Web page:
Now what I described is solely based on what happens in my family and usually most of my friends. But I know, I have heard stories, of others who give birth, are left to rest without visitors and about 3 days after,or sometimes on a day of the mothers choosing, people one by at her house for A short time to congratulate her.

How is it after you have given birth? Do people visit in the hospital? At home? Do you give any keepsakes?


  1. Thank you for sharing! I realized that there are lot of similarities in the ‘protocol and etiquette’ of receiving visitors after giving birth as compared to when being a longer term patient in the hospital too!

    • Its a difficult thing really. On one hand its fantastic to know so many people care and their company makes everything so much better but on the other hand you are not in control of your day or what happens during it.

  2. Your blog has LIFE !! and I love it :)
    The system your side is much more elaborate then what we have in India and to think I thought India was crazy to have these hospital bedside customs :D

    Waiting for more writing to come from your side :) :) :) :)

      • Hi there !
        In India, one thing that most young couples like to strictly adhere to is no visitors in the hospitals ! The fancy new age hospitals seriously discourage visitors as they disturb the baby and mom :)
        At home, the woman who has just given a birth, is supposed to stick to bed when visits happen. The new parents are strongly disinclined to let some one touch their children. Or, incase you DO NEED to touch the baby, you are strongly suggested to sanitize the hands :) (This gets very offensive for older generation).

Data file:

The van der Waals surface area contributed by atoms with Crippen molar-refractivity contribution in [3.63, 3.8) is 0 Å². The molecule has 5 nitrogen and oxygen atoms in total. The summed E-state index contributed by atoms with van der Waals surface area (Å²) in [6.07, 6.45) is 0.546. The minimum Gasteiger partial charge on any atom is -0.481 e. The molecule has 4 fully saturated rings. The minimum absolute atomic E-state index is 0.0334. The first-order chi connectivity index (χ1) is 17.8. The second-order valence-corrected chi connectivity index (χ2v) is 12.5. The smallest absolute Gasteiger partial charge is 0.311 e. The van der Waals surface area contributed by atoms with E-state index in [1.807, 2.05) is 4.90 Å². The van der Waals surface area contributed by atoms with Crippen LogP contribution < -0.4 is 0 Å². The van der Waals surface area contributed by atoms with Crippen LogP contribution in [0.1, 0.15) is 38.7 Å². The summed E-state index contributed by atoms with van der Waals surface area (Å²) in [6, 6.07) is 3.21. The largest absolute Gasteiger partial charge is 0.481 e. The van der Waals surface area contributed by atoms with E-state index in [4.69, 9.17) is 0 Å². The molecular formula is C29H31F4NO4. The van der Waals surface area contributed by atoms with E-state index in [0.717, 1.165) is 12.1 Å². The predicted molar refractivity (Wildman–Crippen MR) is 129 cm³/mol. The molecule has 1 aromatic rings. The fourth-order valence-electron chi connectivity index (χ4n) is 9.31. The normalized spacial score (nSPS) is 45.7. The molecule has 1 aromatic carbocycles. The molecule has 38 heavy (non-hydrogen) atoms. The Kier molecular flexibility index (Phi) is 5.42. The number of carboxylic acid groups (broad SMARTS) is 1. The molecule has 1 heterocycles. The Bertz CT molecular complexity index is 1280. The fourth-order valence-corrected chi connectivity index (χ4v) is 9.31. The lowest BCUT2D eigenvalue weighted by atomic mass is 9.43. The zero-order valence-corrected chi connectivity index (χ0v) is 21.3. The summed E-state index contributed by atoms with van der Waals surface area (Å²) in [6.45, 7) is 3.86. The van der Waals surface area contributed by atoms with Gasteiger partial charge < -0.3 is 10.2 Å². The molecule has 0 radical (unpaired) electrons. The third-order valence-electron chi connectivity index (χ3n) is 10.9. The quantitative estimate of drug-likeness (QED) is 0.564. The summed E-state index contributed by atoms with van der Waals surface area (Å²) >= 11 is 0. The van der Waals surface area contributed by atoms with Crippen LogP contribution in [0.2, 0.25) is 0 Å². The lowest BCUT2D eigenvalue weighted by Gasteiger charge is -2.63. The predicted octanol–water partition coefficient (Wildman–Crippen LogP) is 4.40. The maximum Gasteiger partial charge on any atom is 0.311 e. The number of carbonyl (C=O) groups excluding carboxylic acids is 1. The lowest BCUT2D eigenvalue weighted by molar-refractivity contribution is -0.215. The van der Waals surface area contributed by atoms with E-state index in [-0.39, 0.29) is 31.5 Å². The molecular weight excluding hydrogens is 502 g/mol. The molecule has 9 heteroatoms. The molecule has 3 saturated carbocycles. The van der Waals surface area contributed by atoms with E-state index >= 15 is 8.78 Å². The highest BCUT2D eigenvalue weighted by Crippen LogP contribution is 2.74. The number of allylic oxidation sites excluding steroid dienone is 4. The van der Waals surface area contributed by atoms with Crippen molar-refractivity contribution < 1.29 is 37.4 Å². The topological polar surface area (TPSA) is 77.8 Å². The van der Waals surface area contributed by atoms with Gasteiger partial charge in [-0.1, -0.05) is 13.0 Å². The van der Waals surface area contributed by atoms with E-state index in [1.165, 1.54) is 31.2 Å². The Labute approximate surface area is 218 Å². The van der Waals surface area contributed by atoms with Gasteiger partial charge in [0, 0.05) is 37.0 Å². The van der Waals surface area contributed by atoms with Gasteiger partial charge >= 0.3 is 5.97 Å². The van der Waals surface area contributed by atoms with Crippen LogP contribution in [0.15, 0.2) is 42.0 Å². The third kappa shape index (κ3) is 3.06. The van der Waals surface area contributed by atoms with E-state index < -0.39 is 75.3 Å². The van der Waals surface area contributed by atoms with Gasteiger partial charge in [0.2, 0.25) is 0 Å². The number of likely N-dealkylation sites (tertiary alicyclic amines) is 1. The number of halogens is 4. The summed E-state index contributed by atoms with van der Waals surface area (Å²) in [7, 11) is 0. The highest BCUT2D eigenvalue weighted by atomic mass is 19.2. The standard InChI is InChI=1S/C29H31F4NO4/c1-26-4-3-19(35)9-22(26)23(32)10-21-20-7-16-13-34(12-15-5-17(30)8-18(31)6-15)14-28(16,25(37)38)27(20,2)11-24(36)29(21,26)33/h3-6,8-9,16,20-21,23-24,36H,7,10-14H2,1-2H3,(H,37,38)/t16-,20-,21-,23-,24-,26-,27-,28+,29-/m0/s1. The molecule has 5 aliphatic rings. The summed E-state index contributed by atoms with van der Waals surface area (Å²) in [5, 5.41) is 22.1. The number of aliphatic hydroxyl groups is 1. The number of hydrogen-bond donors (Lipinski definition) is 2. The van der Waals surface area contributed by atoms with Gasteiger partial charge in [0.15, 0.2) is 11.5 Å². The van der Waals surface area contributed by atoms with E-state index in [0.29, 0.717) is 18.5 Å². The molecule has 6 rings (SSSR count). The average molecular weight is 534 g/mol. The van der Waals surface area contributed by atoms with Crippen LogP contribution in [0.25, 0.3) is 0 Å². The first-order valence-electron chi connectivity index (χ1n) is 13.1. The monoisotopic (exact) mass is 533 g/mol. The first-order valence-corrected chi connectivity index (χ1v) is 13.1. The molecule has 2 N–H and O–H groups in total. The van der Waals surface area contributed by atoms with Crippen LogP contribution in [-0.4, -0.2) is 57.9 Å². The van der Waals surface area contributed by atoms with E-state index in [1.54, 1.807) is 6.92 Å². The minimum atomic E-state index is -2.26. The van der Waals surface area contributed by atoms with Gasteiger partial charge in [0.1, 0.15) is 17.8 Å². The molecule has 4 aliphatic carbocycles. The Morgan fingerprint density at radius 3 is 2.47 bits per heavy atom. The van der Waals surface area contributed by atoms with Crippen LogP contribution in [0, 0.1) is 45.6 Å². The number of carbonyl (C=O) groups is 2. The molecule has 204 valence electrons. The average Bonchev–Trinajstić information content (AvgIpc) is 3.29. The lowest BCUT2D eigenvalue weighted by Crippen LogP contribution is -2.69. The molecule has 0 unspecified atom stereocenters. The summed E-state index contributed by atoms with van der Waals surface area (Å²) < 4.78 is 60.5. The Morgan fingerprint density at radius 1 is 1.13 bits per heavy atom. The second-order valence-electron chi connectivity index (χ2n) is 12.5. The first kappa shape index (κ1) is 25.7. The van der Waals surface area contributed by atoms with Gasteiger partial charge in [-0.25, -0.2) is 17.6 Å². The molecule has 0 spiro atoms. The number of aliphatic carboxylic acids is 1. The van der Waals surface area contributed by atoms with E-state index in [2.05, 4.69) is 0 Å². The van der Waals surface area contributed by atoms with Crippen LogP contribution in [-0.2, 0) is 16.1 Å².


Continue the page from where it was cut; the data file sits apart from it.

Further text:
Male visitors just come in, say hello to the baby and give regards to the new mommy and walk out of the mommy room in great relief ….. they feel they have done a great arduous task :)
        The women visitors, all flank the poor new mom and give her all kinds of advises and each claims bigger success then the other …. lots of competition there.
        There is a good amount of food serving for guests while the mom is told that all that food is not good for her… she needs to stick to milk generating healthy food…. this used to be a big annoyance for my sister :D
        The paternal grandmother of the baby keeps sitting like a queen presiding over her court of visitors and preening. She tells every one who will listen that she is a very forward looking woman… she is happy for the grand child, the gender carries no weightage (In fact, it matters a big deal. If she has had a grand son, she can afford to be magnanimous :D )
        India still has a big fetish for grandsons ….

  3. SOunds like what they do in my husbands family too :) When we visited one woman recently, I was so surprised to see this mother, a day after giving birth sitting there in her bed lined with lace and satin linen, dressed in a matching outfit holding the baby, which also matched everything! Oh and she had blow dried hair and perfect make-up on too. The room was full of flowers and hundreds of chocolates!
    Honestly she looked exhausted from the visitors and nobody really talked to her, the baby was passed around the room wrapped up really tight. Was a strange experience indeed!

    I am hoping to avoid this family tradition ;) I rather have the guests later, but will see how it goes this time!